Reports of Heat Exhaustion at Security Checkpoints for ‘Let Freedom Ring' Ceremony

Several people reportedly passed out as lines for a security checkpoint backed up

As security checkpoint lines backed up, several people reportedly passed out due to heat exhaustion while waiting to get into Wednesday's 'Let Freedom Ring' ceremony on the National Mall.

D.C. resident Lauren Breland got in line at 10 a.m. -- and two hours later, she said she could stretch out and touch the spot she started in. But it's not the crowd that's concerning her; it's the fact that emergency crews are having trouble getting through.

"People have heat exhaustion, you have all ages here," she said. "Somebody just went down. And the problem is you can't get to your folks.... And if you just see folks waving their hands, you're not going to think it's a 911 situation. I haven't seen any emergency vehicles."

Some emergency medical technicians are on foot in the crowd. Around noon, NBC Washington's Mila Mimica (@MilaMimica1) said EMTs are whistling every six or seven minutes, trying to get through the throngs to reach those having trouble.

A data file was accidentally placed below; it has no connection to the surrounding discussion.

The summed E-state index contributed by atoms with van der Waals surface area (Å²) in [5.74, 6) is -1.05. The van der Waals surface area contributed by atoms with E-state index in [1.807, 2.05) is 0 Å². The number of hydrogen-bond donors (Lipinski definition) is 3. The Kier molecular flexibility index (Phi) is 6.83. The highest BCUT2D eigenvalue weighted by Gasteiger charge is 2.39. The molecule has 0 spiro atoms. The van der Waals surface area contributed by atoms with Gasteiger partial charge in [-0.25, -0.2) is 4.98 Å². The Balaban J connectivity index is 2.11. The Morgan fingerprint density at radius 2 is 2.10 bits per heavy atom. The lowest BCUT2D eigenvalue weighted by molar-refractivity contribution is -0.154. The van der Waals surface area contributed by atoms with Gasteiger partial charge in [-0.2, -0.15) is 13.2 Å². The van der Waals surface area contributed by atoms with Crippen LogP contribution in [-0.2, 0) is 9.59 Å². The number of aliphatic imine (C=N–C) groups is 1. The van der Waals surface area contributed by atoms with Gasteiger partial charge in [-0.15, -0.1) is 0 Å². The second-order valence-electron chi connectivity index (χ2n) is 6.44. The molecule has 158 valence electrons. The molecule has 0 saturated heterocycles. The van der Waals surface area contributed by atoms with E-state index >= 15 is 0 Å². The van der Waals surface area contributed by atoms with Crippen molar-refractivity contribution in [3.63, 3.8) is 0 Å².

At least four people have passed out, Breland said.

A large crowd standing behind a metal barrier chanted "Let us in, let us in" repeatedly as mounted U.S. Park Police officers stood watch.

Several people took to social media to describe the problems.

Temperatures at mid-day Wednesday were hovering around 80. At the 1963 March, the high reached just 83, but more than 1,300 attendees were treated for heat exhaustion.

There’s only one checkpoint at Breland's location east of the Lincoln Memorial, near the Pacific side of the World War II Memorial -- and a crowd of thousands, she estimated.

"It is just a mob that comes in straight from Constitution and 17th, because they only have three ways that they're letting folks in...." she said. "It's a ruly crowd, it's not unruly..."

The attendees who spoke to News4's Tom Sherwood were split -- some were patient; some were furious. Several ambulances were standing by, with one man sitting on a gurney, he said.

Breland said there were only a handful of checkpoint lanes, and no end in sight.

"It's incredible. It's dangerous," Breland said. "There's no lines, there's no orderliness of it. Folks are taking it in stride; it's just the damages that could result from this."

Two cooling buses are nearby, but far enough away that not everyone might be aware of them, Sherwood said.

Watch NBCWashington Wednesday for live streaming of the events starting at 11 a.m.

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